What does it mean to be "thrice alien"? Isabelle Zimmer Maynard is one who knows. Born in 1929 in Tientsin, China, Maynard was the only child of Russian Jewish parents who had fled the Communists and sought refuge in this teeming city on the North China Sea. They subsequently survived the Japanese invasion of China and ultimately escaped to San Francisco when the Chinese Communists seized power. China Dreams, like a string of beguiling pearls, is a collection of autobiographical stories of an amazing childhood. Maynard's ability to reconstruct her world in the moment will delight and enchant readers. She says, "I have carried China all my life. I do not claim accuracy of history--only accuracy of the heart." Her keen eye and fetching wit provide an arresting, poignant, highly personal portrait of a now-vanished world once shared by thousands of European Jews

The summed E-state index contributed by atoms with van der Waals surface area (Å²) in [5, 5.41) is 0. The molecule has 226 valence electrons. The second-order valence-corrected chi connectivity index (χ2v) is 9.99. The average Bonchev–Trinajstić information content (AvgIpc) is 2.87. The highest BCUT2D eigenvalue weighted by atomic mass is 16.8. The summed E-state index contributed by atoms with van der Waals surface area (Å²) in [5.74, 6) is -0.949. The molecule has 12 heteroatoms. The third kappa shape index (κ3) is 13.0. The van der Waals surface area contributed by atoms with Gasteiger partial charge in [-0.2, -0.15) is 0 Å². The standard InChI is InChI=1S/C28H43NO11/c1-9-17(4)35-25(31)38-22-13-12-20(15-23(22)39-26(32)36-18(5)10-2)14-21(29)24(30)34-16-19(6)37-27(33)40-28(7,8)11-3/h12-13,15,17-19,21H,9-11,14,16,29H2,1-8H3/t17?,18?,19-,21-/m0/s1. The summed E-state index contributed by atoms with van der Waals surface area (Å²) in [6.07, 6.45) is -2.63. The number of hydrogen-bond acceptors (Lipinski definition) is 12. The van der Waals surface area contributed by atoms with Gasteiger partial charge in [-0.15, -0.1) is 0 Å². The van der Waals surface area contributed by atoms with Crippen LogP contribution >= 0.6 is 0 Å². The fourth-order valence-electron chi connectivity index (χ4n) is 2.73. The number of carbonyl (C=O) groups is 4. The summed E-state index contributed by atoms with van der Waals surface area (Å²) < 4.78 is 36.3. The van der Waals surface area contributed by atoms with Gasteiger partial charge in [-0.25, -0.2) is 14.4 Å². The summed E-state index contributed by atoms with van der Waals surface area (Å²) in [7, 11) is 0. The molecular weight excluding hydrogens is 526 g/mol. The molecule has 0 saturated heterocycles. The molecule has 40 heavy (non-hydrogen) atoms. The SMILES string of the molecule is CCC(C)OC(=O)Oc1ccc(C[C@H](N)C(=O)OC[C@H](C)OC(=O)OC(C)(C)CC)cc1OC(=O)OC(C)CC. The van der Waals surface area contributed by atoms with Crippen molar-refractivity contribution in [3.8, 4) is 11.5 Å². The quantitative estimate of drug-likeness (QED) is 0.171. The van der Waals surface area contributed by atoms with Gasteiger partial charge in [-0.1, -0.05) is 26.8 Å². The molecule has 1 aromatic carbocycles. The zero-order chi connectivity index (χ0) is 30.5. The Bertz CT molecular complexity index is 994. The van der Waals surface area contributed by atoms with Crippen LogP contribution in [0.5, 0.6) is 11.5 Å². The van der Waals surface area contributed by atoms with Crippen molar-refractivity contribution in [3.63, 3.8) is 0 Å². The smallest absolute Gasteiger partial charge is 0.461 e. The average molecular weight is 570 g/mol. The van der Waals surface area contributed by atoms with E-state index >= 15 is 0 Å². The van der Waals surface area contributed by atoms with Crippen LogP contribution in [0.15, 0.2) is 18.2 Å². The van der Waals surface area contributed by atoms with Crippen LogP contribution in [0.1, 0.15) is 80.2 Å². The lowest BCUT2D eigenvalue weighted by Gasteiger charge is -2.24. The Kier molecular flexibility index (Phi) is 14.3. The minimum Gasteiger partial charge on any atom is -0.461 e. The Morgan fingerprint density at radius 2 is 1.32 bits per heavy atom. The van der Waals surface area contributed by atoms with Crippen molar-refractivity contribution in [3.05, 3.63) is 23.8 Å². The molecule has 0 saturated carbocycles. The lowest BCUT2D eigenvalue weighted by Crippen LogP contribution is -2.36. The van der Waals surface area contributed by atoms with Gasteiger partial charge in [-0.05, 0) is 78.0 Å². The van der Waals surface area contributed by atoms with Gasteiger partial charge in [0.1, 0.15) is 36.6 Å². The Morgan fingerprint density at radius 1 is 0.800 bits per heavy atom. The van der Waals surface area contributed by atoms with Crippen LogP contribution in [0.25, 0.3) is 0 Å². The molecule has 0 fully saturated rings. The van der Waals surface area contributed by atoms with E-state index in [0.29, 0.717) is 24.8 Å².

University of Iowa Press digital editions( Visual )

2 editions published between 2007 and 2009 in English and held by 4 WorldCat member libraries worldwide

Digital versions of 50+ books -- including biographies, reference works, and Iowa Short Fiction Award winners -- originally published by the Press
In search of Susanna by Suzanne L Bunkers( )

1 edition published in 1996 in English and held by 3 WorldCat member libraries worldwide

On a summer day in 1980 in Niederfeulen, Luxembourg, Suzanne Bunkers pored over parish records of her maternal ancestors, immigrants to the rural American Midwest in the mid 1800s. Suddenly, chance led her to the name Simmerl and to the missing piece in the genealogical puzzle that had brought her so far: Susanna Simmerl, Bunkers' paternal great-great-grandmother, who had given birth to an illegitimate daughter in 1856 before coming to America. Finding Susanna was the catalyst for Bunkers' intensely personal book, which blends history, memory, and imagination into a drama of two women's lives within their multigenerational family